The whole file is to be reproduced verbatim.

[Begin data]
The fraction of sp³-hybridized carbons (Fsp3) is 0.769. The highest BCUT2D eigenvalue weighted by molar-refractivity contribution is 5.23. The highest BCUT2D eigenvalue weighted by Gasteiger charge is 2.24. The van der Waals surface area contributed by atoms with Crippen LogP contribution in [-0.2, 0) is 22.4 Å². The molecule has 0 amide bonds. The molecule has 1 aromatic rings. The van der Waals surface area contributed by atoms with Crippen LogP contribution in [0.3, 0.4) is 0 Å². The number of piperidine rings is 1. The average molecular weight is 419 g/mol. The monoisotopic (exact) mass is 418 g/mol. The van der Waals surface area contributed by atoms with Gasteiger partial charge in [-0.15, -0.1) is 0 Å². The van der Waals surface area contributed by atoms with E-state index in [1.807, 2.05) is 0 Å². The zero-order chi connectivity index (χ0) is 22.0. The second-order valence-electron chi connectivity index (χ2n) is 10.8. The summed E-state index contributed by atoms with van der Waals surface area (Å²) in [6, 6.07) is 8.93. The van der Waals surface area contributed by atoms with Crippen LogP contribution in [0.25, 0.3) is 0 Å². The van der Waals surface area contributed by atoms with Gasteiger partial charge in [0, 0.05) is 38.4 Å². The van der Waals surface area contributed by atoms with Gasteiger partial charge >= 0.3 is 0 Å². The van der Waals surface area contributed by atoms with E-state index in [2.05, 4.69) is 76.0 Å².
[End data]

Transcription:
The fraction of sp³-hybridized carbons (Fsp3) is 0.769. The highest BCUT2D eigenvalue weighted by molar-refractivity contribution is 5.23. The highest BCUT2D eigenvalue weighted by Gasteiger charge is 2.24. The van der Waals surface area contributed by atoms with Crippen LogP contribution in [-0.2, 0) is 22.4 Å². The molecule has 0 amide bonds. The molecule has 1 aromatic rings. The van der Waals surface area contributed by atoms with Crippen LogP contribution in [0.3, 0.4) is 0 Å². The number of piperidine rings is 1. The average molecular weight is 419 g/mol. The monoisotopic (exact) mass is 418 g/mol. The van der Waals surface area contributed by atoms with Gasteiger partial charge in [-0.15, -0.1) is 0 Å². The van der Waals surface area contributed by atoms with E-state index in [1.807, 2.05) is 0 Å². The zero-order chi connectivity index (χ0) is 22.0. The second-order valence-electron chi connectivity index (χ2n) is 10.8. The summed E-state index contributed by atoms with van der Waals surface area (Å²) in [6, 6.07) is 8.93. The van der Waals surface area contributed by atoms with Crippen LogP contribution in [0.25, 0.3) is 0 Å². The van der Waals surface area contributed by atoms with Gasteiger partial charge in [0, 0.05) is 38.4 Å². The van der Waals surface area contributed by atoms with Gasteiger partial charge >= 0.3 is 0 Å². The van der Waals surface area contributed by atoms with E-state index in [2.05, 4.69) is 76.0 Å².